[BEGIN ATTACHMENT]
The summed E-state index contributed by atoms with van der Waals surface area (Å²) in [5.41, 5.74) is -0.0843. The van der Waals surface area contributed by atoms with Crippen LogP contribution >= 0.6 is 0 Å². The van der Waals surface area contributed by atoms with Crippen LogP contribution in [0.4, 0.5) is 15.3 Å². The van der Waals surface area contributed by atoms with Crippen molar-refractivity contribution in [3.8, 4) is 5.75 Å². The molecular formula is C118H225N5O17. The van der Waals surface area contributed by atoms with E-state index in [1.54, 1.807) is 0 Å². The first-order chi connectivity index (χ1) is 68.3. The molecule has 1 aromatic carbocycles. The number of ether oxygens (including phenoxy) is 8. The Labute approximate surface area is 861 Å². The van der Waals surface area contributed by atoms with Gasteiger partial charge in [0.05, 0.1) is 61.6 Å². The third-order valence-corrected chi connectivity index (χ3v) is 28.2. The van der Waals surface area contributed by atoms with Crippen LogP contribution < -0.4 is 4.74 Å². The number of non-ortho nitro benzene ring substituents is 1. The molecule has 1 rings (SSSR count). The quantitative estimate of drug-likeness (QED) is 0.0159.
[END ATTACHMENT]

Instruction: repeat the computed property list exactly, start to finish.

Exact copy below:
The summed E-state index contributed by atoms with van der Waals surface area (Å²) in [5.41, 5.74) is -0.0843. The van der Waals surface area contributed by atoms with Crippen LogP contribution >= 0.6 is 0 Å². The van der Waals surface area contributed by atoms with Crippen LogP contribution in [0.4, 0.5) is 15.3 Å². The van der Waals surface area contributed by atoms with Crippen molar-refractivity contribution in [3.8, 4) is 5.75 Å². The molecular formula is C118H225N5O17. The van der Waals surface area contributed by atoms with E-state index in [1.54, 1.807) is 0 Å². The first-order chi connectivity index (χ1) is 68.3. The molecule has 1 aromatic carbocycles. The number of ether oxygens (including phenoxy) is 8. The Labute approximate surface area is 861 Å². The van der Waals surface area contributed by atoms with Gasteiger partial charge in [0.05, 0.1) is 61.6 Å². The third-order valence-corrected chi connectivity index (χ3v) is 28.2. The van der Waals surface area contributed by atoms with Crippen LogP contribution < -0.4 is 4.74 Å². The number of non-ortho nitro benzene ring substituents is 1. The molecule has 1 rings (SSSR count). The quantitative estimate of drug-likeness (QED) is 0.0159.